Land of the Brave

The Stamp Tax

Colonial America - Land of the Brave

Definition of the Stamp Tax
The Meaning and Definition of the Stamp Tax: The Stamp Tax of 1765 was a British Act, passed by the Parliament of Great Britain on  February 6th, 1765, during the reign of King George III during the ministry of George Grenville (Lord Grenville). The Stamp Tax was designed to raise revenue from the American Colonies by a duty (tax) in the form of a stamp required on all newspapers and legal or commercial documents.

The bill for the Stamp Tax was passed in the House of Commons on February 17, approved by the House of Lords on March 8th, and two weeks later ordered in effect by the King.

The Stamp Tax took effect on November 1, 1765. The Stamp Tax was first direct tax to be levied on the American colonies. It was the first serious attempt to assert British governmental authority over the .

Stamp Tax Facts
Interesting facts about the Stamp Tax:

The year the British Stamp Tax was passed 1765. The Stamp Tax called for the taxing of 54 separate items. Documents subject to the Stamp Tax of 1765 included newspapers, liquor licenses, legal documents, calendars. almanacs, certificates, diplomas, contracts, wills, Bills of Sale and Licenses

The documents required different rates of Stamp tax ranging from penny up to 10

Dice were the only non-paper items listed under the 1765 Act and stamp impressions were made on the dice as proof that the Stamp Tax had been paid 

As the Stamp Tax applied to both playing cards and dice this was viewed as an indirect tax on gambling

The Stamp Tax Stamps were not like the stamps that we put on envelopes. Some documents were printed on, stamped, or embossed on paper 

The French and Indian War was a victory for the British but they were left with a massive war debt of 130 million pounds. One of the reasons the Stamp Tax was introduced was to clear the war debt. The policy of the British Chancellor of the Exchequer, Lord Grenville, was to raise revenue by taxing the American colonists, rather than taxing the people in Great Britain. The main purpose of the Act was to raise revenue to pay for the British military presence in the American colonies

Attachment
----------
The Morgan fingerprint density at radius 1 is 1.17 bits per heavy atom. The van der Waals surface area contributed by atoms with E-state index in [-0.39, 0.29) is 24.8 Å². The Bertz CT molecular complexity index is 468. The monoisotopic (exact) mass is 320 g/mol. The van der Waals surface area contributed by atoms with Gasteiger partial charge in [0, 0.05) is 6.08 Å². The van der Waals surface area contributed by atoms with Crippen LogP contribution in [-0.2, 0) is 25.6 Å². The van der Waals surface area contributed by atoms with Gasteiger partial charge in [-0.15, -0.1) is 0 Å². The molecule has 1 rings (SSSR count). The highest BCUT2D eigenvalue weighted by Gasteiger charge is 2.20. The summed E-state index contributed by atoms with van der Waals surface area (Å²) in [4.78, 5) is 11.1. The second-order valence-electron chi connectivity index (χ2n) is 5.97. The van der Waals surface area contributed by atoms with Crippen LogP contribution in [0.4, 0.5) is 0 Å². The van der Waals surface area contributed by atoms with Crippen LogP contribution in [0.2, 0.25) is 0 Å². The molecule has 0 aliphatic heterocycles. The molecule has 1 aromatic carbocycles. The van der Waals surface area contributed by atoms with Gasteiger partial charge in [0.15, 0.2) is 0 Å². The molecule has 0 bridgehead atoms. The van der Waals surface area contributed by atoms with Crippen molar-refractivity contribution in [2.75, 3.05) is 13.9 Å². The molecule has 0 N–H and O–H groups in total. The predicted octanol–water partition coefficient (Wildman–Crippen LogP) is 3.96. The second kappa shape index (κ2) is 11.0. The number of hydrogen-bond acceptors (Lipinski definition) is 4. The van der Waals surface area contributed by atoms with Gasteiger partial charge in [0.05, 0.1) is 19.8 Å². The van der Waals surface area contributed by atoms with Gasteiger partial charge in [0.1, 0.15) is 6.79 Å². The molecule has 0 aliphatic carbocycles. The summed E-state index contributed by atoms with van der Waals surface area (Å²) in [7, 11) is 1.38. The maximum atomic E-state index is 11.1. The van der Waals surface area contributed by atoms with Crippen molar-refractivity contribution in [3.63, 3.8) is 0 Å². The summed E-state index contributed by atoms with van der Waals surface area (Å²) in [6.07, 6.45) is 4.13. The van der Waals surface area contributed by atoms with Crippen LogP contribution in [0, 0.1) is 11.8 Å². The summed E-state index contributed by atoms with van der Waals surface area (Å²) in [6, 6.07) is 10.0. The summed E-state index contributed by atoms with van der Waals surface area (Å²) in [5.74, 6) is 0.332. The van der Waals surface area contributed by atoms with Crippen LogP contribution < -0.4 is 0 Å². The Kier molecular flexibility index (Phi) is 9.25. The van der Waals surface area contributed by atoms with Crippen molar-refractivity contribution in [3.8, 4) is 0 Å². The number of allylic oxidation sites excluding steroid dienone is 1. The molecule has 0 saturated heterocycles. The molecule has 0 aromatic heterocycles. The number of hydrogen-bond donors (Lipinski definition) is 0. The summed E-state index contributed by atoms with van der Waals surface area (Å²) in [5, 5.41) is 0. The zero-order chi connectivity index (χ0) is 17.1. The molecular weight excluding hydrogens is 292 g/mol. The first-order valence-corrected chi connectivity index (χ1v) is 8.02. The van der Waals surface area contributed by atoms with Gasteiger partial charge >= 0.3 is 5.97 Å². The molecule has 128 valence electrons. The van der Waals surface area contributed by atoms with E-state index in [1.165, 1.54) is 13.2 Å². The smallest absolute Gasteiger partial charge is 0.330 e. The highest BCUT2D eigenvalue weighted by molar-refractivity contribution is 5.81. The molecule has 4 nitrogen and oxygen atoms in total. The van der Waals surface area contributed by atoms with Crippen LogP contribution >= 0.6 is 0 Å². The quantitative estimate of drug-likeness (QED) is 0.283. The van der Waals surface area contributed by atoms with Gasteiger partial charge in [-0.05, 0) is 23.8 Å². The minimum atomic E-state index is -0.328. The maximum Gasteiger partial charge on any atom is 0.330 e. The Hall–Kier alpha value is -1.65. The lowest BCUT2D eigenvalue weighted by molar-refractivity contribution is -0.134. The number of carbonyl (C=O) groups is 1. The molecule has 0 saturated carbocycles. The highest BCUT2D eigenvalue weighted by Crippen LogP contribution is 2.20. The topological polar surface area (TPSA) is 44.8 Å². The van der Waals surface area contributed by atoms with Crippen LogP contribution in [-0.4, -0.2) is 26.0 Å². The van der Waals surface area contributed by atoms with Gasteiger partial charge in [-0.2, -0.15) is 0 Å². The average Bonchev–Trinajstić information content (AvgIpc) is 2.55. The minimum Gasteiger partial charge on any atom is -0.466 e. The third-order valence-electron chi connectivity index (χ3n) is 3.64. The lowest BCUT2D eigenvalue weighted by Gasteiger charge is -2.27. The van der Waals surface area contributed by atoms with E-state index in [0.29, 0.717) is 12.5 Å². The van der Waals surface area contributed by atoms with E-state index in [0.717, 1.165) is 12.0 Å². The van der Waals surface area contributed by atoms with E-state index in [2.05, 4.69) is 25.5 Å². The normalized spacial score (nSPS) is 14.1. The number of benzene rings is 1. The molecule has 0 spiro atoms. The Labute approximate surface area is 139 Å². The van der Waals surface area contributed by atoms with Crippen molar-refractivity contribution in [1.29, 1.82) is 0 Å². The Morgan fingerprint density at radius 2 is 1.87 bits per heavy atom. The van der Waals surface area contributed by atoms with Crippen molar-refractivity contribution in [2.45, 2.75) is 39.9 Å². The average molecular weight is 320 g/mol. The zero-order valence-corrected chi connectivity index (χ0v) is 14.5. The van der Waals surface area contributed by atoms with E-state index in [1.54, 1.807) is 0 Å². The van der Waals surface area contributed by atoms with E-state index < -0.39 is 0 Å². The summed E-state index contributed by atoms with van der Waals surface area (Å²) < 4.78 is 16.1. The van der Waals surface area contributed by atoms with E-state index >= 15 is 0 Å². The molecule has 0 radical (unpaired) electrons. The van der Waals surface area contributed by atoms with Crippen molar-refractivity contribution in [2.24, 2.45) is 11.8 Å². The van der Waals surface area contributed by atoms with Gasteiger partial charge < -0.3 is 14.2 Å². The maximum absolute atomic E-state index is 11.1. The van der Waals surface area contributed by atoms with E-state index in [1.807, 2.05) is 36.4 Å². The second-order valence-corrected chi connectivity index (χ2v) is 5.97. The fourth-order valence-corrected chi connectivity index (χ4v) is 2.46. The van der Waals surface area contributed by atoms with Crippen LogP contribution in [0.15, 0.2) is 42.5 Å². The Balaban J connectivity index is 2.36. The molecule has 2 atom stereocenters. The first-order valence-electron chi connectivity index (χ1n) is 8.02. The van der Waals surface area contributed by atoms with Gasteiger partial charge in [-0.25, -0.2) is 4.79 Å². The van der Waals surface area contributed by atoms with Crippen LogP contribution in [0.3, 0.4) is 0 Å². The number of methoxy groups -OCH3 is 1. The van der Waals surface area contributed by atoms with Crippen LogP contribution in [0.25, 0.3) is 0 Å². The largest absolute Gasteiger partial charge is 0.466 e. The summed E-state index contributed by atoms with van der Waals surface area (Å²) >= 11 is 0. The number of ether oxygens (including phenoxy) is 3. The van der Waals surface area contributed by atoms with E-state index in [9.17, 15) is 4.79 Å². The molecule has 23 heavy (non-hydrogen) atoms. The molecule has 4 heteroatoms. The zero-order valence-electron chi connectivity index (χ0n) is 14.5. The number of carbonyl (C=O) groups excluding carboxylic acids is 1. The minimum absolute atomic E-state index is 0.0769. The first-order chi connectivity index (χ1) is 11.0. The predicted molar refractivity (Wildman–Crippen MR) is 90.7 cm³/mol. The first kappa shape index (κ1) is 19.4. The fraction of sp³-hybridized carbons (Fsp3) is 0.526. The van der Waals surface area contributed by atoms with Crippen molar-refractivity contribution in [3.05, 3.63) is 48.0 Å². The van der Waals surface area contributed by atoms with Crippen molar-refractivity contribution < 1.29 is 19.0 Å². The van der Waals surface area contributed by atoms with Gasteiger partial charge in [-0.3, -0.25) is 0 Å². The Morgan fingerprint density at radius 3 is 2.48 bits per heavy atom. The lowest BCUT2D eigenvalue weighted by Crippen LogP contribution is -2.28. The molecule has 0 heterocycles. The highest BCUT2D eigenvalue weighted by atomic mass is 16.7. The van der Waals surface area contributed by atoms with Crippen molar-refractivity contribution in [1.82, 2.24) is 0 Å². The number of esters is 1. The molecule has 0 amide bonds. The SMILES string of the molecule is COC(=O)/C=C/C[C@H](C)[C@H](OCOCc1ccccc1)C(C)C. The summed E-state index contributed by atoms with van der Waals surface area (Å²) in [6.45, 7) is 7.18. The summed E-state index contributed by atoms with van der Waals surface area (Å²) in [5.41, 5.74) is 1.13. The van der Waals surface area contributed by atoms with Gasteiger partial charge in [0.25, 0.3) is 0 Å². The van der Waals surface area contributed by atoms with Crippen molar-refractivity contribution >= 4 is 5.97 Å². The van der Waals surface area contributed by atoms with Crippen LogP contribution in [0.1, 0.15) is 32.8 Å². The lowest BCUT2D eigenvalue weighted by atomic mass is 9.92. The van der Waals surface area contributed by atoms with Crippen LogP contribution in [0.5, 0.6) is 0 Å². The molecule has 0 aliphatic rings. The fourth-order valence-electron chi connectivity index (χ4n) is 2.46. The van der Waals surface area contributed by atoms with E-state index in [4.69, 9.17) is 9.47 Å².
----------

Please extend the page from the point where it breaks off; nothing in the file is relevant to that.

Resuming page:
The Stamp Tax stated that any publications in 'foreign tongues' had to pay twice the normal rates

Newspapers were taxed according to their size - any advertisements were also taxed!

The Stamp Tax Stamps had to be paid with 'hard currency' (silver or gold coins) and not in paper money, which was the most common form of payment in the colonies. Failure to pay Stamp Taxes incurred penalties, fines and forfeitures. The fines ranged from 2 up to 10. Anyone involved in the counterfeit of documents to avoid the taxes faced the Death Penalty

There was no Trial by Jury for anyone who offended the Stamp Tax - cases were heard in the Admiralty Courts. There was no trial by jury in the Admiralty Courts. Cases were decided by judges rather than juries  

The Stamp Tax was introduced by a direct order from Britain without approval of the colonial legislature - the cry of "No taxation without representation" was heard throughout the American colonies 

The Stamp Tax led to the first concerted effort by the American colonists to resist the British Parliament and the authority of Great Britain and the creation of resistance groups such as the Sons of Liberty 

Arguments against the 1765 Act were distributed from assembly to assembly in the form of "circulars". Patrick Henry introduced 7 resolutions against the Stamp Tax in the Virginia House of Burgesses.

The Repeal of the Stamp Tax is approved by the House of Commons in February 1766

The British Act led to outrage, anger, resentment, protests, dissension and ultimately to the American Revolutionary War and the Declaration of Independence from Great Britain. 

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